The human race appears to be hurtling towards a population boom, so much so that one day all 600 billion of us may end up living in tiny cubes next to one another. That being the case, making loud music might not be such a great idea. But then nor is it at 3am in your quiet cul-de-sac semi in Northampton.
Wherever you place your studio, consider the extra noise that it will make in terms of your speaker positions and the inevitable ’I just want to hear this a bit louder’ moment you will have. You might not consider your art as ’excess noise’ but your neighbours won’t consider it as anything other than that. So be careful where you position your studio in the grand scheme of human harmony. Or just get some decent headphones…
8. Get acoustic
Make the most of kits which offer a full room acoustic treatment for surprisingly little outlay like the Auralex kit for £500 or the London 12 Room Kit from Primacoustic (from £275). Maybe even consider specialists like GIK Acoustics who will suggest acoustic improvements (for a fee naturally) based on photos of your setup. But before you go knocking nails in the wall…
9. Even if you don’t
…get acoustic’d up, then don’t worry, because the penultimate tip is to be prepared for change. A bedroom studio can, and probably should, be a temporary measure. After all you want to be able to come away from your intense music-making environment and relax – without having to sleep in it! so maybe you should consider it just so.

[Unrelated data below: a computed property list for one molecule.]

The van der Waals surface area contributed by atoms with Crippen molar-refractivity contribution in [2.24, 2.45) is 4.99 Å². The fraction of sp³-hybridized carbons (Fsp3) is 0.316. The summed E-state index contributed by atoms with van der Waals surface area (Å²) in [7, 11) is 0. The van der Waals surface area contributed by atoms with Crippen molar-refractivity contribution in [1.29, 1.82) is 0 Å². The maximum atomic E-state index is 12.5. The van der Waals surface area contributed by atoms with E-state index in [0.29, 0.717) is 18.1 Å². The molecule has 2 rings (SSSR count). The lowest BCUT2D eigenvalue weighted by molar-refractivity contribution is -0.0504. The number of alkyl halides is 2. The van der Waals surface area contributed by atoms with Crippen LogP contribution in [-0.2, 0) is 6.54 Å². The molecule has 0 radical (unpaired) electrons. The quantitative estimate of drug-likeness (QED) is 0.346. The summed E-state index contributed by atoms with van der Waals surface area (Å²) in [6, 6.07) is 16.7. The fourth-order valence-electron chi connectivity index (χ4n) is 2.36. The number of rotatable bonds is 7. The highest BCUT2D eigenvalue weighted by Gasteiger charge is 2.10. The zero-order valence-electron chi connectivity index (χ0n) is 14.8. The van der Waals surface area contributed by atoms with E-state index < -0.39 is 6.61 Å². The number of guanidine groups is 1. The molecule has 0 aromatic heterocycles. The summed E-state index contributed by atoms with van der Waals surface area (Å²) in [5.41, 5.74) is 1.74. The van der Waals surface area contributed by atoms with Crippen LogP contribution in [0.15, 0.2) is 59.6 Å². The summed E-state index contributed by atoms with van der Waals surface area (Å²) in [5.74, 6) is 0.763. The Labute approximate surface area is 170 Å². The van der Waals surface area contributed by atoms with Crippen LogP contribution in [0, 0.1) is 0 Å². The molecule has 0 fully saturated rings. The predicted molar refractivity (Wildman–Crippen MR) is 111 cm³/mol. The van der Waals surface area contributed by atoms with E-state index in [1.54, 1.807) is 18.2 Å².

It’s also very likely that your home circumstances might change and that extra space might end up being used for something more important than your music-making (if you can conceive of such an idea), perhaps even a tiny ’pitter-patter’ that isn’t a clever percussion touch in one of your ambient masterpieces.
So be prepared for your studio space to evolve into something else and your ’indoor shed’ to be evicted. Though we’re not saying that this should result in the end of your music-making aspirations – far from it. This last tip might stave off that scenario, for a while at least…
10. And finally, consider your…
Last, but most definitely not least, do consider your partner. Suggest that they have a space (or at least budget) all to themselves, otherwise whenever you have an argument (about literally anything) that perfect studio you’ve been slaving over will be first on the list entitled ’Well what about your…’ and, before you know it, your creative den will be back to being a spare room again…